Plant and Soil

, Volume 250, Issue 2, pp 283–292 | Cite as

Alpine plants show species-level differences in the uptake of organic and inorganic nitrogen

Abstract

As an estimate of species-level differences in the capacity to take up different forms of N, we measured plant uptake of 15N-NH4+, 15N-NO3 and 15N, [1]-13C glycine within a set of herbaceous species collected from three alpine community types. Plants grown from cuttings in the greenhouse showed similar growth responses to the three forms of N but varied in the capacity to take up NH4+, NO3 and glycine. Glycine uptake ranged from approximately 42% to greater than 100% of NH4+ uptake; however, four out of nine species showed significantly greater uptake of either NH4+ or NO3 than of glycine. Relative concentrations of exchangeable N at the sites of plant collection did not correspond with patterns of N uptake among species; instead, species from the same community varied widely in the capacity to take up NH4+, NO3, and glycine, suggesting the potential for differentiation among species in resource (N) use.

ammonium glycine nitrate 

Preview

Unable to display preview. Download preview PDF.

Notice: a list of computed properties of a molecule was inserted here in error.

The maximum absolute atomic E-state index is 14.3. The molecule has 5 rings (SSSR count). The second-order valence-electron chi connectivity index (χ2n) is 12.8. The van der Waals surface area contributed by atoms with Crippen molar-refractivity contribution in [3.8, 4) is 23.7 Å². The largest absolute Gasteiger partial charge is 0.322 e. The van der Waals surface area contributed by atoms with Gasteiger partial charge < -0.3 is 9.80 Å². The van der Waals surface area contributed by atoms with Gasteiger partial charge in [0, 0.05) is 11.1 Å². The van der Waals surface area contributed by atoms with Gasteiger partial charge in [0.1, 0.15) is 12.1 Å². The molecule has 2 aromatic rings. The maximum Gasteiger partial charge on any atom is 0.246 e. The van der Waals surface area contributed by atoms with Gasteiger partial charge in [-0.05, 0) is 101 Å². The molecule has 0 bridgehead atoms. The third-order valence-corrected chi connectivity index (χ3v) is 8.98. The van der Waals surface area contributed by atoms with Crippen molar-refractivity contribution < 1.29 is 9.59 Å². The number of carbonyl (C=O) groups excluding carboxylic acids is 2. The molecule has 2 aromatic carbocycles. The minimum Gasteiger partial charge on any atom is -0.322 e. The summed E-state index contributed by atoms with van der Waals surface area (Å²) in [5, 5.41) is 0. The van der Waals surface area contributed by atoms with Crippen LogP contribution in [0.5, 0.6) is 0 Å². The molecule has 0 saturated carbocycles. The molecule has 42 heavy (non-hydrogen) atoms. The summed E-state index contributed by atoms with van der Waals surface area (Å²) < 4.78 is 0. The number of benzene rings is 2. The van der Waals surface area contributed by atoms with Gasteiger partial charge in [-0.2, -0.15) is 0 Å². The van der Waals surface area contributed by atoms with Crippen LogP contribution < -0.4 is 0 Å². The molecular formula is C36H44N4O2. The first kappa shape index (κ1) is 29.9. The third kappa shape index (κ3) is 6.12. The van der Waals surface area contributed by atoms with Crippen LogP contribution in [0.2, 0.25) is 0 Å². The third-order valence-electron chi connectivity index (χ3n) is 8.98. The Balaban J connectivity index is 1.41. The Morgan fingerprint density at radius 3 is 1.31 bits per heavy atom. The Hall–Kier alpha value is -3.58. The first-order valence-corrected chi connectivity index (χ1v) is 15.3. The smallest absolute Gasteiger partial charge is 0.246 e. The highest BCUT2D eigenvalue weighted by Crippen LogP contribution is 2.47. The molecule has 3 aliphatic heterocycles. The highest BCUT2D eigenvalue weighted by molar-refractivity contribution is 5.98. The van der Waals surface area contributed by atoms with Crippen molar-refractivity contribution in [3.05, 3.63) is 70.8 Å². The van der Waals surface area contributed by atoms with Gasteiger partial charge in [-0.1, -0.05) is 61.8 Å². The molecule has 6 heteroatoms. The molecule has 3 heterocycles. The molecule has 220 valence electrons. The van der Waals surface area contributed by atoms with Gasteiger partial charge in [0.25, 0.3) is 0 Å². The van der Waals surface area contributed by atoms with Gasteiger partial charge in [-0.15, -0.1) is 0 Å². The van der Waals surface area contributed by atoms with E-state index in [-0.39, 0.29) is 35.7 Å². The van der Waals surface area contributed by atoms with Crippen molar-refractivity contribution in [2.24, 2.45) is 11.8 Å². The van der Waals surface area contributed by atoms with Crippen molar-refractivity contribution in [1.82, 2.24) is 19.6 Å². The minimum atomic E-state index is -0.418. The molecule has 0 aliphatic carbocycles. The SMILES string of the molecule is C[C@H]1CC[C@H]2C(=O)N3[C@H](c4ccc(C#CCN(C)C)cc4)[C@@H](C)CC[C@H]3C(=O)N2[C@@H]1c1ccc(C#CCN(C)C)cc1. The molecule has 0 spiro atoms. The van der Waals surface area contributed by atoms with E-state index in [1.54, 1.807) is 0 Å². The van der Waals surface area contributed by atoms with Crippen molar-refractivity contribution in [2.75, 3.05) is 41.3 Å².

Unable to display preview. Download preview PDF.

References

  1. Bauer G A and Berntson G M 2001 Ammonium and nitrate acquisition by plants in response to elevated CO2 concentration: the roles of root physiology and architecture. Tree Physiol. 21, 137–144.Google Scholar
  2. Blacquière T, Voortman E and Stulen I 1988 Ammonium and nitrate nutrition in Plantago lanceolata L. and Plantago major L. ssp. major. Plant Soil 106, 23–24.Google Scholar
  3. Bloom A J, Jackson L E and Smart D R 1993 Root growth as a function of ammonium and nitrate in the root zone. Plant Cell Environ. 16, 199–206.Google Scholar
  4. Bowman W D, Theodose T A, Schardt J C and Conant R T 1993 Constraints of nutrient availability on primary production in two alpine tundra communities. Ecology 74, 2085–2097.Google Scholar
  5. Burns S F 1980 Alpine soil distribution and development, Indian Peaks, Colorado Front Range. Dissertation. University of Colorado, Boulder, Colorado, USA.Google Scholar
  6. Chapin F S III, Moilanen L and Kielland K 1993 Preferential use of organic nitrogen for growth by a non-mycorrhizal arctic sedge. Nature 361, 150–153.Google Scholar
  7. Falkengren-Grerup U, Månsson K F and Olsson M O 2000 Uptake capacity of amino acids by ten grasses and forbs in relation to soil acidity and nitrogen availability. Environ. Exp. Bot. 44, 207–219.Google Scholar
  8. Fisk M C and Schmidt S K 1995 Nitrogen mineralization and microbial biomass nitrogen dynamics in 3 alpine tundra communities. Soil Sci. Soc. Am. J. 59, 1036–1043.Google Scholar
  9. Frey B and Schüepp H 1993 Acquisition of nitrogen by external hyphae of arbuscular mycorrhizal fungi associated with Zea mays L. New Phytol. 124, 221–230.Google Scholar
  10. Hart S C, Stark D M, Davidson E A and Firestone M K 1994 Nitrogen mineralization, immobilization, and nitrification. In Methods of Soil Analysis, Part 2. Microbiological and Biochemical Properties. pp. 985–1018. Soil Science Society of America Book Series, No. 5., Madison, WI.Google Scholar